I had a pumpkin that was beyond the point of 'possibly using for dinner tonight' and on to 'if we don't cook this tonight, it is getting thrown away'. So, I made mashed pumpkin, followed this recipe (minus the cayenne pepper), and felt really happy to not see it go to waste. Instead of boiling the pumpkin, I chopped it in half and roasted it in a baking dish with shallow water.

I initially thought I would stuff the pumpkin with a pilaf but decided on a risotto instead. After the pumpkin was roasted it had completely lost its shape and would not have held anything, hence the mashing.


A few days ago I made a batch of sesame Parmesan that I can't get enough of. I googled Parmesan risotto and settled on this recipe for Parmesan-Carrot Risotto that was easily made vegan. Along my vegan parm, I used risotto rice instead of white, veggie broth, and vegan margarine.

Akara, Fufu, and Chili-Tomato Relish



We spent Easter this year in Hamburg with our friends, David and Julia. They introduced us to fufu: a staple food of West and Central Africa. Last time I was at the Asian market grocery shopping, I was really excited to find a box of plantain fufu flour. 


Julia warned me that making fufu can be a bit challenging and it takes practice to get it right. I definitely don't think ours turned out perfectly this time. It had the consistency of very dry, instant mashed potatoes but with a powdery flavor. I think I will get some advice from David and Julia before giving it another go. 


Interestingly enough, while trying to figure out what to make with the fufu, I grabbed the August 2009 issue of Veg News and flipped to the page I, at some point in time, marked with a pink post-it note. It is an article called Marvelous Mali and discusses fufu and other African foods. It was one of those really odd moments of 'way too much of a coincidence to believe'. But it quickly became part of the dinner menu for the night.


Clockwise: Garlic bread, Akara, Relish, fufu, eggplant, roasted veggies and chickpeas





Akara (Black-eyed Pea Fritters) are a nice combo of black-eyed peas, onion, garlic, chile and bell peppers, and lots of spices. They are coated in cornmeal and fried. Ideally, they become round, fried, deliciousness. Mine basically melted and became slop. We determined that they required more of a 'deep fried' technique versus the pan frying that we attempted. We just threw the second batch in the oven instead of frying. They were pretty terrible but at least remained in 'ball form'. 


The Chile-Tomato Relish was fine, but too spicy and nothing to write home about. Below is the relish and fufu (sprinkled with fresh cilantro).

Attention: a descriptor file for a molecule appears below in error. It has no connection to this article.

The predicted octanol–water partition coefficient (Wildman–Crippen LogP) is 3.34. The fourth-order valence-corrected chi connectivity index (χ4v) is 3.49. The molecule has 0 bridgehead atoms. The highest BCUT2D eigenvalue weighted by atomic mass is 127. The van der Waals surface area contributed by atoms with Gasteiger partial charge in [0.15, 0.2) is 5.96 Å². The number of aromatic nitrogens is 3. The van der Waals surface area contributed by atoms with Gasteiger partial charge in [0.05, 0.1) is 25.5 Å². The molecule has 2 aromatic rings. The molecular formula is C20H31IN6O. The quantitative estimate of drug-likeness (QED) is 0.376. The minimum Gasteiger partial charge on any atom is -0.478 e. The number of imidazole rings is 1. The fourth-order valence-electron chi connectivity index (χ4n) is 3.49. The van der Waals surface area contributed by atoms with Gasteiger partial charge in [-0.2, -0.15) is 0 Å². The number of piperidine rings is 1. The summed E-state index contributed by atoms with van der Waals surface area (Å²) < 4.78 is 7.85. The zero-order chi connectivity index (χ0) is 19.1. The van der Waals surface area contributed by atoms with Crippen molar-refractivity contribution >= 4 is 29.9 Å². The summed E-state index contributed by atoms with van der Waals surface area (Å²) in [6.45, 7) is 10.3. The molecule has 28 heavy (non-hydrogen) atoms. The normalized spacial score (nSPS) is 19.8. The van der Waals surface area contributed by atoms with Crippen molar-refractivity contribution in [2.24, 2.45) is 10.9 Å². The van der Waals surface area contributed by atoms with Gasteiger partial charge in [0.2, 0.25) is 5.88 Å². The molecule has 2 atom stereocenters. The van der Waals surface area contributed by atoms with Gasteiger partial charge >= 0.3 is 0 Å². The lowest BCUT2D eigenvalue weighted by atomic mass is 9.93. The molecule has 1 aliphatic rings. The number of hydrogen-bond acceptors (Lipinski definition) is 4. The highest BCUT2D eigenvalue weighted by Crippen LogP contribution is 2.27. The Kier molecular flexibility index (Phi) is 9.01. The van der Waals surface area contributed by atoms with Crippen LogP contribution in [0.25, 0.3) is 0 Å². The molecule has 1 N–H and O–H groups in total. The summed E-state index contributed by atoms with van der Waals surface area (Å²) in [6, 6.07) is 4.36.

Fortunately, my friend Thea brought over lots of veggies, chickpeas, and bread to save the meal!


The eggplants were sliced, sprayed with olive oil and sprinkled with sea salt, herbs, and paprika and baked. 





We chopped a red and yellow pepper, broccoli, and onion along with some chickpeas, sprayed it with olive oil, sprinkled dried tomato flakes and sesame Parmesan and roasted it. 



And, the best part was the bread! Thea started with frozen rolls, thawed a bit and sliced in half. She spread a layer of dijon mustard, grated a little garlic, sprinkled fresh parsley and sesame Parmesan and baked it. The combo of flavors was fantastic. 

Sunday, June 12, 2011

Tofu scramble and Banana Bread

The thought of catching up has been so overwhelming, so I have neglected this blog far too long. I have loads of pictures and recipes that I am slowly but surely going to get posted...


...starting with breakfast this morning! We were asked to join a group from John's office to hike in a National Park here in Denmark today. To get us started I made a tofu scramble and some banana bread - that also became a nice snack on the hike.

The tofu scramble was a modified version of this recipe. I have a huge batch of sesame Parmesan - that I have literally been eating with a spoon - so I added a huge sprinkle of that, along with dijon mustard, turmeric, salt, pepper, and oat milk.

The veggies were sauteed in olive oil with a sprinkle of dried tomato flakes, basil, fennel, salt and pepper.



And the banana bread...so good! I added walnuts, sunflower seeds, dark chocolate chips, and coconut. I sprinkled oatmeal on top. Note: I am not the "Courtney" as mentioned in the recipe. Sheer coincidence.